OUR ULTIMATE COVID BOOKING GUARANTEE. FIND OUT MORE
Of the many Western institutions that Japan has a particular fondness for, Hollywood celebrities are pretty high on the list, and Tinsel Town’s finest are frequently found in Japanese commercials flogging everything from beer to cell phone providers. Appearing in these ads in Japan doesn’t come with the stigma often attached with such endorsements in the West. In fact, it’s often seen as a sign that the actor excels at their craft. The commercials tend to be cheerful, absurd and wildly entertaining, so here are 10 of the best, funniest and weirdest efforts.
The Academy Award-winning wrinkle-faced curmudgeon is something of an advertising institution in Japan. Jones has appeared in campaigns for more than one brand, and his face can be seen on countless Boss Coffee vending machines, the lifeblood of many a hard-working salaryman. Here he is, deploying his trademark scowl and irascible demeanour in an attempt to keep students in line at a Japanese high school.
Not long after he hit pay-dirt with his role in Terminator 2, the star leant his talents to this odd little effort plugging the Japanese equivalent of Pot Noodle. In the ad, he quite effectively portrays an iron teapot. Hot stuff, to say the least.
In the mid-90s, Ford embarked on a well received campaign for this hugely popular brew, and filmed a number of adverts that showcased its yeasty charms. Of these, the stand-out is this clip, in which he drinks an imaginary beer in a sauna with his Eastern associate and puts his acting abilities to superb use.
The former governor of California was another mainstay of Japanese advertising and appeared in ads for a slew of products in the 80s and 90s. One of his most memorable was a spot in which he transitions from a mild-mannered salaryman to, well, something else entirely.
Sankyo is one of the largest manufacturers of pachinko (Japanese pinball) machines in Japan. They’re also responsible for this advert, which is possibly the best on this list, if for no other reason than legendary thespian Nicolas Cage appears to be improvising the entire thing. Masterful. It’s also notable for the complete absence of pachinko machines.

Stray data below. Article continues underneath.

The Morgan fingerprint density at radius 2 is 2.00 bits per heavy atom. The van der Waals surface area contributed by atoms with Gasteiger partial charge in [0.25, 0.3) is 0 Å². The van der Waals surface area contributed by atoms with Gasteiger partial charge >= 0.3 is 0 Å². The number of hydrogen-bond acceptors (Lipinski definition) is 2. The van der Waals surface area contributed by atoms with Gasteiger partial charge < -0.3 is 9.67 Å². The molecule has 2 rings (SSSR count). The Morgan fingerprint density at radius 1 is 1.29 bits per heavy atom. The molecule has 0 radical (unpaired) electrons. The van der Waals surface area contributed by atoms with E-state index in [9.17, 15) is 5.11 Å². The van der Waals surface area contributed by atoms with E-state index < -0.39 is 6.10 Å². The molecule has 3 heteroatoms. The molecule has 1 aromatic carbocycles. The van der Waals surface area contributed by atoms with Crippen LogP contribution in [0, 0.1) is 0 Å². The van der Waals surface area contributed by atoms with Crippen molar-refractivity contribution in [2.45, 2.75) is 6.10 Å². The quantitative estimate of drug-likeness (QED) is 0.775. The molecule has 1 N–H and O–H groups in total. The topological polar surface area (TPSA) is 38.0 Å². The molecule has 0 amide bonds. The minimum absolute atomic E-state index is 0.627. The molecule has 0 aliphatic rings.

After some time spent out of the game, Schwarzenegger’s return to Japanese advertising was hailed by some as the return of a prodigal son. Here, he extols the virtues of a lesser-known brand of canned coffee (not as popular as Boss, but a worthy contender all the same). His Expendables (2010) co-star Bruce Willis also gets in on the shouty-construction-workers-fuelled-by-caffeine action.
A ubiquitous provider of cell-phone networks (its Shiba Inu mascot, Otosan, is seen absolutely everywhere in Japan), SoftBank roped in none other than Canadian man-boy sensation Justin Bieber for an ad in which he charms his way through a high school with wholesome aplomb. Japanese comedy legend Pikotaro, who shot to global fame off the back of his viral hit PPAP (Pen Pineapple Apple Pen), also makes a notable cameo.
Black Black is a popular brand of caffeinated chewing gum that has been available in Japan since the early 1980s. The Muscles from Brussels was the company’s poster boy of choice in this ad, where he appears to badly need some pep. Nothing seems to enliven him until he tries a stick of the confection, which returns him to his invigorated glory.
Jackman’s distinguished background in musical theatre comes in handy for this extended offering, complete with a spectacular song-and-dance number in which Australia’s favourite son positively dazzles. Too bad he didn’t get to show off this fancy footwork in Logan (2017).
It’s not all red carpets and undying adulation – acting can be a proper slog sometimes, and auditions are a notorious grind. Why not use this popular Japanese shampoo to improve your chances and help sway the casting in your favour? That’s what Natalie Portman did (on top of showing off some impressive fencing skills), and she got the gig. Congratulations, dear Natalie! Or, as the Japanese might say, “Omedetōgozaimasu, Nat-chan!”